A Bad Wind Blows In The Balkans

Posted on Mon 03/30/2009 by


By MJMotley

In the barrage of bad news cascading across the globe, one might have missed the trouble brewing in the Balkans .The Balkans seem poised for armed confrontation once again. The Kosovars seem insistent on picking a fight for sovereignty, but oblivious to the fact that their protectors are no longer in a position to back up their bluster. History may again place the Balkans in the position of being a catalyst of consequences far beyond their own importance.

Central to the issue at hand is UN security council resolution 1244 as reported by the, Guardian.co.UK . A thumbnail sketch is as follows:

Belgrade, in accordance with the legalese of the resolution is accurate. With Kosovo still under “International Supervision”, “It is obvious to everyone today that 13 months after the illegal UDI, Kosovo is no state.”

The Kosovars seem determined to declare sovereignty, thus shedding their current UN protectorate status and settling the matter between the Serbs and themselves. Also that the Bosnian/Croat relations are deteriorating.

Kosovo lacks any international support for its position having only 56 of 192 UN member states even bothering to establish formal ties. Worse, nearly ¼ of EU members decline to recognize their existence.

That whatever the argument between Serbia & Kosovo, about whose criminal activity is rampant in the disputed territory, that it’s there is uncontested. The right answer is probably both. This fairly guarantees that heavily armed competing interests are in close proximity

A possible eruption of hostilities flaring up in the Balkans again would not occur in a vacuum. As in the 90’s external events would bear heavily on how it would play out, and much has transpired since, that would alter the reactions of the international community. Of the community, the four that would come into play would seem to remain essentially the same, the EU, the US, Russia and the Jihadists who settled in the region in the aftermath of the last conflict.

The economic conditions among the former Soviet block nations are more fragile than their European counterparts to the west. The economic collapse in this region is accompanied by political upheaval as demonstrated in the Czech Republic and Latvia. The destabilizing effects of the economic meltdown, when enhanced by territorial and ethnic grievances, could quickly degenerate into catastrophe in the Balkans:

EU- In the current financial turmoil EU membership is less a “carrot” than it once was in restraining the region. The EU militarily is even less capable than in the 90’s, so the EU “stick” still doesn’t exist. This bodes ill, in that the EU is slated to take over responsibility of peacekeeping operations in the Balkans from the UN this year.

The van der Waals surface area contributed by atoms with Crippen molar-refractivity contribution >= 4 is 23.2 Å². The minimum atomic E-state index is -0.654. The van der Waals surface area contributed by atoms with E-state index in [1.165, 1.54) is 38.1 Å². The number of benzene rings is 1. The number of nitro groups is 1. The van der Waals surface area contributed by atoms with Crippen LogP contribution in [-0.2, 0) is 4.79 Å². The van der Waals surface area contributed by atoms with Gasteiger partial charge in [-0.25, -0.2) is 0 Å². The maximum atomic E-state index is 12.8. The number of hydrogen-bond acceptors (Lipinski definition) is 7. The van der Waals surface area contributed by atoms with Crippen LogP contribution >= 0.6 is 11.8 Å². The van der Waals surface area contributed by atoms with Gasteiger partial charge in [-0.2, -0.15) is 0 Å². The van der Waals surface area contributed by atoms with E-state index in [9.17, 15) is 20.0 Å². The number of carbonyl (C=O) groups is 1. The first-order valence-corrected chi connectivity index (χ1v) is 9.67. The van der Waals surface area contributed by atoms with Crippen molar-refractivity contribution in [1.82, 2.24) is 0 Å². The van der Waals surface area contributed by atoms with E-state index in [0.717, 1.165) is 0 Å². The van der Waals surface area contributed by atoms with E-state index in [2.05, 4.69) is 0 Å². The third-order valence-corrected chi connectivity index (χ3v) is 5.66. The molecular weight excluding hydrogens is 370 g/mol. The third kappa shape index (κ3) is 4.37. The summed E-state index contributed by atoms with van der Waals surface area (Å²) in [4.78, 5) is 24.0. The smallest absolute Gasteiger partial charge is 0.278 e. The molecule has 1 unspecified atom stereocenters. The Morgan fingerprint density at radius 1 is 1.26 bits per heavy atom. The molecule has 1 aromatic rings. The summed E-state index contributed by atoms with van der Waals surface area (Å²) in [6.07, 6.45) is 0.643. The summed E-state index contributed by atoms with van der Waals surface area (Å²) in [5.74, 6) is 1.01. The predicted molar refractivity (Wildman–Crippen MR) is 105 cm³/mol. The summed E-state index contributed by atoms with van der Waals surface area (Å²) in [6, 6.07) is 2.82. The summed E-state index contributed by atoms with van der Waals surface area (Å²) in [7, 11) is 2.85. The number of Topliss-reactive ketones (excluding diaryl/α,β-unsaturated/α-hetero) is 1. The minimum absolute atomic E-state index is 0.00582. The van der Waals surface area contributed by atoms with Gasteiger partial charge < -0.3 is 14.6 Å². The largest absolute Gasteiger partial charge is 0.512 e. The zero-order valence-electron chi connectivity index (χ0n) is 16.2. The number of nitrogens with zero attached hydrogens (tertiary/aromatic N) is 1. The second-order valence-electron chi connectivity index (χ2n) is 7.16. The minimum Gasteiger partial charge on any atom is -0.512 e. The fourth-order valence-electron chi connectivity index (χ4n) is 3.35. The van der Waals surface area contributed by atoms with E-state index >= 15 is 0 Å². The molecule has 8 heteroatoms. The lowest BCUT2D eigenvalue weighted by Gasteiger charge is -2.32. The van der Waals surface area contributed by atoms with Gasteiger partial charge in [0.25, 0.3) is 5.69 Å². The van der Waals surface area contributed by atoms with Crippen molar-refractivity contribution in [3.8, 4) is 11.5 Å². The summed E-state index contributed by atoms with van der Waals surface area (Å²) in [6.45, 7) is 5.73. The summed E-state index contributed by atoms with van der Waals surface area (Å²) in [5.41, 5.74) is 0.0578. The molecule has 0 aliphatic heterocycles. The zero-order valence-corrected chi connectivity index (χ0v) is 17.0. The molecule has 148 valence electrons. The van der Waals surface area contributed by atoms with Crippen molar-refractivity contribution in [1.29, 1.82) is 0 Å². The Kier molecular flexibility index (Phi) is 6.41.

Russia- With Medvedev’s increasing independence and his shepherding of a new anti-corruption law through the Duma, Putin may feel pressure to reassert himself. To date, he has established himself as a protector of Russian dignity through nationalism and regaining the Soviet’s sphere of influence. We have seen this most clearly with his actions regarding: Georgia , Ukraine & Kyrgyzstan . Coming to the aid of Russia’s traditional allies the Serbs would dovetail nicely, and might provide the distraction he needs from events at home.

America- With the margin of America’s perceived military dominance waning and her forces stretched thin by numerous deployments, her appetite for another Balkan intervention is doubtful. 

This, with the EU’s impotence, and Putin’s recent success in S. Ossetia make an ideal environment for his getting involved as described above.

The Jihadists- The ongoing Islamic doctrine, once an area is settled by Islam it belongs to Islam, is in full effect. Think the Netherlands.

With the stage thus set, should the Kosovars formalize their break from Serbia, what are the potential hazards of old Balkan grievances reigniting?

With the Americans overcommitted and the Obama administration’s disdain for cowboy diplomacy it would greatly deter the EU from meaningful action. It is also highly dubious they could do so without American military support. Therefore leaving the incendiary locals, the Russians and whatever Jihadists up for a road trip, to settle the matter.

American unwillingness and European impotency would render any promises of protection made by them as hollow, and thus make NATO essentially irrelevant.

Putin’s grasp on Russia could be reestablished, and Russia’s confrontational posture towards the west further entrenched.

The Jihadists proclivity to show up wherever there is blood to be spilled, making it into a civilizational conflict in effort to expand their beachhead in southern Europe.

Whatever happens, a bad-wind blows in the Balkans.